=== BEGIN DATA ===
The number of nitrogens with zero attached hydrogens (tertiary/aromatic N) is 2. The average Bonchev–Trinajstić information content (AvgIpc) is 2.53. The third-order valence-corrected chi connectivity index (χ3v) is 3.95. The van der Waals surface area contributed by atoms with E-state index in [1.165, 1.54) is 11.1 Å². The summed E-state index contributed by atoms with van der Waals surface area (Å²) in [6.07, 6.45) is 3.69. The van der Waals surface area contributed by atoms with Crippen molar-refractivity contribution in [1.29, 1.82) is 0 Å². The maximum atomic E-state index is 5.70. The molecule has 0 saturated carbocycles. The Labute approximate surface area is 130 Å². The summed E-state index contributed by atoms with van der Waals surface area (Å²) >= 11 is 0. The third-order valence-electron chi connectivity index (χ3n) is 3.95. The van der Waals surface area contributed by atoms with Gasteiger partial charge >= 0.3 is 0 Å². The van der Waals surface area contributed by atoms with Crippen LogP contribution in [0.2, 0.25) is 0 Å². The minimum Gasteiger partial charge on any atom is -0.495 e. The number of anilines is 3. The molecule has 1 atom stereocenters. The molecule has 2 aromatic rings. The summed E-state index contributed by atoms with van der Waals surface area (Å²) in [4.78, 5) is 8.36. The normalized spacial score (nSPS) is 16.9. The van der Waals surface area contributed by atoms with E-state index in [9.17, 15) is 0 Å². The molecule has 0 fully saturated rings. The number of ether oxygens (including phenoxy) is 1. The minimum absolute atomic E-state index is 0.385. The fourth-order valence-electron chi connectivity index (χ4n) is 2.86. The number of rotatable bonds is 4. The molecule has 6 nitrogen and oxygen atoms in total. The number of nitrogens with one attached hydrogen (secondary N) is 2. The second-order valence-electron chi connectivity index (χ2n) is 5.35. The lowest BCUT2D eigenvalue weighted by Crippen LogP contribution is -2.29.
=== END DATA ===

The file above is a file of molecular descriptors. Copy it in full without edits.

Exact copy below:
The number of nitrogens with zero attached hydrogens (tertiary/aromatic N) is 2. The average Bonchev–Trinajstić information content (AvgIpc) is 2.53. The third-order valence-corrected chi connectivity index (χ3v) is 3.95. The van der Waals surface area contributed by atoms with E-state index in [1.165, 1.54) is 11.1 Å². The summed E-state index contributed by atoms with van der Waals surface area (Å²) in [6.07, 6.45) is 3.69. The van der Waals surface area contributed by atoms with Crippen molar-refractivity contribution in [1.29, 1.82) is 0 Å². The maximum atomic E-state index is 5.70. The molecule has 0 saturated carbocycles. The Labute approximate surface area is 130 Å². The summed E-state index contributed by atoms with van der Waals surface area (Å²) >= 11 is 0. The third-order valence-electron chi connectivity index (χ3n) is 3.95. The van der Waals surface area contributed by atoms with Gasteiger partial charge >= 0.3 is 0 Å². The van der Waals surface area contributed by atoms with Crippen LogP contribution in [0.2, 0.25) is 0 Å². The minimum Gasteiger partial charge on any atom is -0.495 e. The number of anilines is 3. The molecule has 1 atom stereocenters. The molecule has 2 aromatic rings. The summed E-state index contributed by atoms with van der Waals surface area (Å²) in [4.78, 5) is 8.36. The normalized spacial score (nSPS) is 16.9. The van der Waals surface area contributed by atoms with E-state index in [9.17, 15) is 0 Å². The molecule has 0 fully saturated rings. The number of ether oxygens (including phenoxy) is 1. The minimum absolute atomic E-state index is 0.385. The fourth-order valence-electron chi connectivity index (χ4n) is 2.86. The number of rotatable bonds is 4. The molecule has 6 nitrogen and oxygen atoms in total. The number of nitrogens with one attached hydrogen (secondary N) is 2. The second-order valence-electron chi connectivity index (χ2n) is 5.35. The lowest BCUT2D eigenvalue weighted by Crippen LogP contribution is -2.29.